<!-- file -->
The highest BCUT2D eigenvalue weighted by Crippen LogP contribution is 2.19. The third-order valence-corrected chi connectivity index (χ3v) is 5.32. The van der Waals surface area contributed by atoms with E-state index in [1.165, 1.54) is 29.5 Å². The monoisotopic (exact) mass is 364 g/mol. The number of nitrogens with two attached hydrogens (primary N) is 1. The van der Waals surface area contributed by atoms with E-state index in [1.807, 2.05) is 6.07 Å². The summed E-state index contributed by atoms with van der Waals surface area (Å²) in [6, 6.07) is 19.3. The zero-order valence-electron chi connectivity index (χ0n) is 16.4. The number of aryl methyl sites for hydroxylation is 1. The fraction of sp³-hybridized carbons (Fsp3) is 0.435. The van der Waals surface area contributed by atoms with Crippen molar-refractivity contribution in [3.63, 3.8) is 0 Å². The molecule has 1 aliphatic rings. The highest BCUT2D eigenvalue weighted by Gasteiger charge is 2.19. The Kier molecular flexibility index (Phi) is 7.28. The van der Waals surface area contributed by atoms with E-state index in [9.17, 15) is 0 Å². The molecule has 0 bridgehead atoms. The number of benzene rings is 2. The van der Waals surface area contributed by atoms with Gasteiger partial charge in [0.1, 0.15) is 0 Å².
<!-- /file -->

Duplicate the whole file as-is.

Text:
The highest BCUT2D eigenvalue weighted by Crippen LogP contribution is 2.19. The third-order valence-corrected chi connectivity index (χ3v) is 5.32. The van der Waals surface area contributed by atoms with E-state index in [1.165, 1.54) is 29.5 Å². The monoisotopic (exact) mass is 364 g/mol. The number of nitrogens with two attached hydrogens (primary N) is 1. The van der Waals surface area contributed by atoms with E-state index in [1.807, 2.05) is 6.07 Å². The summed E-state index contributed by atoms with van der Waals surface area (Å²) in [6, 6.07) is 19.3. The zero-order valence-electron chi connectivity index (χ0n) is 16.4. The number of aryl methyl sites for hydroxylation is 1. The fraction of sp³-hybridized carbons (Fsp3) is 0.435. The van der Waals surface area contributed by atoms with Crippen molar-refractivity contribution in [3.63, 3.8) is 0 Å². The molecule has 1 aliphatic rings. The highest BCUT2D eigenvalue weighted by Gasteiger charge is 2.19. The Kier molecular flexibility index (Phi) is 7.28. The van der Waals surface area contributed by atoms with E-state index in [9.17, 15) is 0 Å². The molecule has 0 bridgehead atoms. The number of benzene rings is 2. The van der Waals surface area contributed by atoms with Gasteiger partial charge in [0.1, 0.15) is 0 Å².